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THE EASIEST OPEN SHELVING EVER

Alrighty everybody, I’m FINALLY getting around to sharing the finished kitchen in the vacation rental, particularly how we DIY’d the easiest open shelving EVER! I’m not sure why it took me so long to get around to posting about this… I think I just get so excited about my next new project that I don’t take the time to finish the last one! I’m the QUEEN of 95%. Don’t worry, I’ll get better.

In case you missed it, you can check out some of the other projects we did in the bathroom of this home like painting the shower, painting the floor, and building new shelving in the bathroom.

First, I gotta show you the before BEFORE pictures. You guys will not believe this. 

Old pink kitchen

This is what it looked like when my brother and sister-in-law first purchased the house. From there, they sold it to my other brother who took out part of the wall that you see there on your left and put new granite and lower cabinets in. Below is what it looked like when my sister and I first got our hands on it.

Old white kitchen

And here is what it looks like now.

New white kitchen with open shelving

Ahhhh. Talk about a breath of fresh air. You can check out how we planked the walls behind the open shelving, and we also installed the flooring which I have yet to do a post on.

This is quite possibly the easiest open shelving there ever was. The materials you’ll need are as follows:

Materials

2×10 wood, stained to desired color

Shelf brackets (we used these ones but they were insufficient to hold the weight properly so I would probably go for more heavy duty ones instead)

Bam. Doesn’t get much more simple than that.

Sanded boards for shelves

Staining wood is an art on its own. It seems like a simple thing, and it is, but if you’re going for that A+ job, it’ll take a few more steps. I began by sanding down my entire 2×10 with 80 grit sandpaper, then again with 150 grit sandpaper to really smooth it down. I then used my air compressor to blow off all the sawdust.

I didn’t get photos of the process, but especially if you’re using a standard cedar 2×10 you’ll want to go over the board with wood conditioner first. Assuming you’ve sanded it down really well, this will make sure your stain distributes evenly and doesn’t leave it looking blotchy.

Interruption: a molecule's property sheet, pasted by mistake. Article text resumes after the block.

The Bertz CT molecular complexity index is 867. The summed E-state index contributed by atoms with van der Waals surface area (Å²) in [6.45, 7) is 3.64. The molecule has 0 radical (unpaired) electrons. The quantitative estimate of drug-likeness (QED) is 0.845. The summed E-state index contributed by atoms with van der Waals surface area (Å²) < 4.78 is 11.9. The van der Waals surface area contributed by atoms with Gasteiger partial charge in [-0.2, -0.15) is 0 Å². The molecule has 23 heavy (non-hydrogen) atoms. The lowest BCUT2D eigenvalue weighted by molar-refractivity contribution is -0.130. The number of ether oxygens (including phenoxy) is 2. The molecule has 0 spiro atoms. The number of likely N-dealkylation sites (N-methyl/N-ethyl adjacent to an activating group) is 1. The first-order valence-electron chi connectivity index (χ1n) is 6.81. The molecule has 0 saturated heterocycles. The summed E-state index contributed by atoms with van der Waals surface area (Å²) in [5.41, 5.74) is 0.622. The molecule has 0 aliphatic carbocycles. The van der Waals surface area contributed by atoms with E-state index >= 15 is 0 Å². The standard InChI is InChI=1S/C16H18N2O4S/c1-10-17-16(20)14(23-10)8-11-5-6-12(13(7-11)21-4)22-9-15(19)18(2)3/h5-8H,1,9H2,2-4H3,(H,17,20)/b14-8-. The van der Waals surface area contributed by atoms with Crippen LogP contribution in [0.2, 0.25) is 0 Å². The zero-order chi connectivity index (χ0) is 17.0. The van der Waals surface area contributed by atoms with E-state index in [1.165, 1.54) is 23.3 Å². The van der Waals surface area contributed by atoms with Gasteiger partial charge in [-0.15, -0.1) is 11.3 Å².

Once you’ve got that on, it’s time to stain. I used Minwax Early American on these. Pretty simple, just wipe on, wipe off. I did the bulk of my staining before I cut the boards, just to make things a little easier. It’s easier to move and rotate one piece of wood than it is 4. I went back after I made the cuts and finished staining the cut ends.

Next, it’s time to install the shelves!

Stained shelf with bracket

Just measure where you want the shelves to go, and make marks on the wall with a pencil. Be sure to use a level to make sure you don’t have one side lower than the other. Then, simply screw in your brackets. The ones we used were insufficient to support the weight of the shelves, so we ended up putting cleats on the corner where it meets the wall. Note to self: get stronger brackets next time.

Stained shelf with brackets on shiplap

Last, but not least, decorate! My favorite part. I love the look these simple white dishes paired with the wood and the greenery give. So classic!

New white kitchen with open shelves and shiplap

See?! Did I not tell you this was the easiest open shelving project ever? A project like this can easily be done in just a couple hours. I’d love to know if you try it! Wanna save this post for later? Just pin the image below!

XOXO,

Crystel